Computational photochemistry of heteroaromatic biomolecules : photodynamic therapy and ultrafast relaxation
Bergendahl, L. Therese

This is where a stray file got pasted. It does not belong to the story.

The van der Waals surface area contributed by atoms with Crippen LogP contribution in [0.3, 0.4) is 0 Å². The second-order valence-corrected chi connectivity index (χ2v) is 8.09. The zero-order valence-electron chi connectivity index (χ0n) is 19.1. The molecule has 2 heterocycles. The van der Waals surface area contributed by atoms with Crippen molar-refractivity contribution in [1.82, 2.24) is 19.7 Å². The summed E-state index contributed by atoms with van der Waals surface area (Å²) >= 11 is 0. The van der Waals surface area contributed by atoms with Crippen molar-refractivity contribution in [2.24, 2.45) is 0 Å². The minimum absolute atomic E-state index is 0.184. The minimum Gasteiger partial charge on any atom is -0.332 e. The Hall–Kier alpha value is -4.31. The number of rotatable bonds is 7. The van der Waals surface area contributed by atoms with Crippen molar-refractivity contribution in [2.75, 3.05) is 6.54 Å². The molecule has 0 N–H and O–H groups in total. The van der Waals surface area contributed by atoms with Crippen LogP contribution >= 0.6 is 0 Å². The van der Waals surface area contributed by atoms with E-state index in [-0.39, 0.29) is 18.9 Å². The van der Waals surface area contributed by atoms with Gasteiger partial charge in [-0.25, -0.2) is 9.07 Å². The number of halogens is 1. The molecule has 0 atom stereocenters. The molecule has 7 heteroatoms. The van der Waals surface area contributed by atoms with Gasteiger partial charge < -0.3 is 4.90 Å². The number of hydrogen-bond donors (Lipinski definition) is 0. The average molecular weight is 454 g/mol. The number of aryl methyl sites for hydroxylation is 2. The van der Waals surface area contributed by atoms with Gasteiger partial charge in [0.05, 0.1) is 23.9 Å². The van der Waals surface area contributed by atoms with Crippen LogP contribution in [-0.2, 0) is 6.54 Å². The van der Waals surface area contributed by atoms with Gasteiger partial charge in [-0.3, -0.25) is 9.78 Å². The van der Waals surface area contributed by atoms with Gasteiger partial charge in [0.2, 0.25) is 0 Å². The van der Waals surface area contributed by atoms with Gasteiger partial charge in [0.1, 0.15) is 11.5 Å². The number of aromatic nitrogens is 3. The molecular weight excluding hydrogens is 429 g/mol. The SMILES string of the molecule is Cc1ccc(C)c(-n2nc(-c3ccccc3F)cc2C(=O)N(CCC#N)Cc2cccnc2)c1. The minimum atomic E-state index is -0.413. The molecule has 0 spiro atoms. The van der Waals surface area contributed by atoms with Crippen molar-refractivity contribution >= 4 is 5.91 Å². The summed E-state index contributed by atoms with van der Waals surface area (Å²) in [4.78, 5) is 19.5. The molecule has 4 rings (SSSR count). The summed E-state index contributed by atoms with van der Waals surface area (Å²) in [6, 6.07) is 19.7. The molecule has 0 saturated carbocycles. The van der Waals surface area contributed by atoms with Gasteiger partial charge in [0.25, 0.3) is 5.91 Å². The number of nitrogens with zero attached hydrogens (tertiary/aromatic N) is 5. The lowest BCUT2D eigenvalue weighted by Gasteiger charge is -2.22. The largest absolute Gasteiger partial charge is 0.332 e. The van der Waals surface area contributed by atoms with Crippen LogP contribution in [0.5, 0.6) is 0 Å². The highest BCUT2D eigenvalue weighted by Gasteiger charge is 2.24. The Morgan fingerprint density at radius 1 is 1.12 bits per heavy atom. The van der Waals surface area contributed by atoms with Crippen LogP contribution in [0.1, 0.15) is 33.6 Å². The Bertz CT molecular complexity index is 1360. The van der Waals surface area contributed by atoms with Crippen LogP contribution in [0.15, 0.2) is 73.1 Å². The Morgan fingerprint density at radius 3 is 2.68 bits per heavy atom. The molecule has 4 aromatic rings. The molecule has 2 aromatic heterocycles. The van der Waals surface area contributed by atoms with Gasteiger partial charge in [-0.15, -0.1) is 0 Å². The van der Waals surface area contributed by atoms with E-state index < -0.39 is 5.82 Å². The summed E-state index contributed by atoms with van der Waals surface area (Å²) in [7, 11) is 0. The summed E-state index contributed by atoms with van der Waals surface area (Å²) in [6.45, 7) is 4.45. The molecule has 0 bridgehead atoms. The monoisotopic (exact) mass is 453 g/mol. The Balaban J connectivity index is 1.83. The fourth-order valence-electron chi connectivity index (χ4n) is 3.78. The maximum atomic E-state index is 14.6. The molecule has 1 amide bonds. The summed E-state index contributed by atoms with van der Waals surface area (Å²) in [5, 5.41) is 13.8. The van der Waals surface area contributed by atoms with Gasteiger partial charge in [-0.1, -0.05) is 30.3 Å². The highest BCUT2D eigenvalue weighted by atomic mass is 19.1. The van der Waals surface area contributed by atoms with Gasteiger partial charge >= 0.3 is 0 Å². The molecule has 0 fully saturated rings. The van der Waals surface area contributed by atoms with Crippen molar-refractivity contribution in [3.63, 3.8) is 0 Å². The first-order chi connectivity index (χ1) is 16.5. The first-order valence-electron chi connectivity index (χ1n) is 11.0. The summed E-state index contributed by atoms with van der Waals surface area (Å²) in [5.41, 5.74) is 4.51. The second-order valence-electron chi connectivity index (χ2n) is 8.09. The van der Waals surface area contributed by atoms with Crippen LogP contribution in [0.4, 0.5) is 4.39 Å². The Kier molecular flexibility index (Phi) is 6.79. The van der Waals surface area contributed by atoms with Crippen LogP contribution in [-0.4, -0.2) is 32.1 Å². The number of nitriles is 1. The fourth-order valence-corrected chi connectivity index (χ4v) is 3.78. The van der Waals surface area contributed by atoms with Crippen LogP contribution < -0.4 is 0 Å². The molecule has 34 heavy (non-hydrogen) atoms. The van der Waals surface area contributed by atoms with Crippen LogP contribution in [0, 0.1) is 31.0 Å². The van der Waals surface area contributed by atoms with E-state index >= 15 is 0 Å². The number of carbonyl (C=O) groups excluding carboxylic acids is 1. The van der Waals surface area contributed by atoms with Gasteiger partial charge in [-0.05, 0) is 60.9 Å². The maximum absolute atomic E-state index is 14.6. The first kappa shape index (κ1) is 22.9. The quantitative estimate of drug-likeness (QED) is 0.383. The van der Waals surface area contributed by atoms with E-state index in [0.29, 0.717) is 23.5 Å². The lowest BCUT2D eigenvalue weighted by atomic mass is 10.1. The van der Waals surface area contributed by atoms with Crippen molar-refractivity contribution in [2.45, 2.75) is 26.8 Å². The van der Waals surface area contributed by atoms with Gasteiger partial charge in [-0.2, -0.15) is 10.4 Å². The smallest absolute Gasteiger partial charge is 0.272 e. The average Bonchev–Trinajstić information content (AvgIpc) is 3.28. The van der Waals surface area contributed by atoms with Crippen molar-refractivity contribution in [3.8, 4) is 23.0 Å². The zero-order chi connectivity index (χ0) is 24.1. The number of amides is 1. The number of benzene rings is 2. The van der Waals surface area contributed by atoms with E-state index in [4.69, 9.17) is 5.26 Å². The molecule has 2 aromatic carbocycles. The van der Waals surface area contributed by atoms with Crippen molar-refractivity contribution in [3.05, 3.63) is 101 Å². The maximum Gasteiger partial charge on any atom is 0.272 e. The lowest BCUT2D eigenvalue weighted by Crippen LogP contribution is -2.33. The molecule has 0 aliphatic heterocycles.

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This thesis focuses on the photochemistry of heteroaromatic biomolecules. These molecular systems have a rich photochemistry and take part in photochemical reactions that have many very topical applications. Small heteroaromatics constitute important biological building blocks and are therefore a fundamental components of living organisms. Even though these compounds absorb light very efficiently, they also have ultrafast relaxation processes available to them. This means that they can remove the absorbed energy very fast and avoid harmfull photoproducts forming, which can lead to cell damage. Larger heteroaromatics have a similarly efficient absorption of electromagnetic light, and are present in compounds that are responsible for the harvesting of energy in nature, for example the chlorophyll molecule in green plants and bacteria. If large heteroaromatics are artificially presented to living cells however, the excess energy absorbed by these systems may also cause cell damage. This destructive force can however be utilised in therapy forms where there is a need to get rid of unwanted cells, such as in anti-cancer therapy. A form of therapy based on this principle is photodynamic therapy. The use of computational chemistry in the investigations of photochemical phenomena has increased following the improvements in the efficiency of computers and algorithms. Modern techniques have now reached a stage where ultrafast relaxation processes can be calculated for small heteroaromatics. As the experimental community has also reached a stage where these compounds can be probed using ultrafast laser experiments, there is a need for computational input to aid in the interpretation of the data of these phenomena. This thesis will present computational results concerning the relaxation dynamics of important small heteroaromatic biomolecules, and discuss them in terms of experimental data collected by collaborative groups. For the development of molecules to be used in photodynamic therapy, a lot of work is needed to ensure safety for use in human beings. With the computational chemistry community now being able to carry out absorption studies for large heteroaromatics, computational structure-absorption relationships can aid the development of this form of therapy. At the limits of modern photochemistry, methods are also appearing that can be used for studies of ultrafast relaxation in larger systems. These computations could contribute hugely to the understanding of the behaviour of these types of systems and aid their development. In a large component of this thesis, new structure-absorption relationships are presented for interesting heteroaromatics with potential for use in photodynamic therapy. One section is also devoted to exploratory work using methods that have not before been used in systems that are larger in size, and presents some promising results as well as current challenges in the field.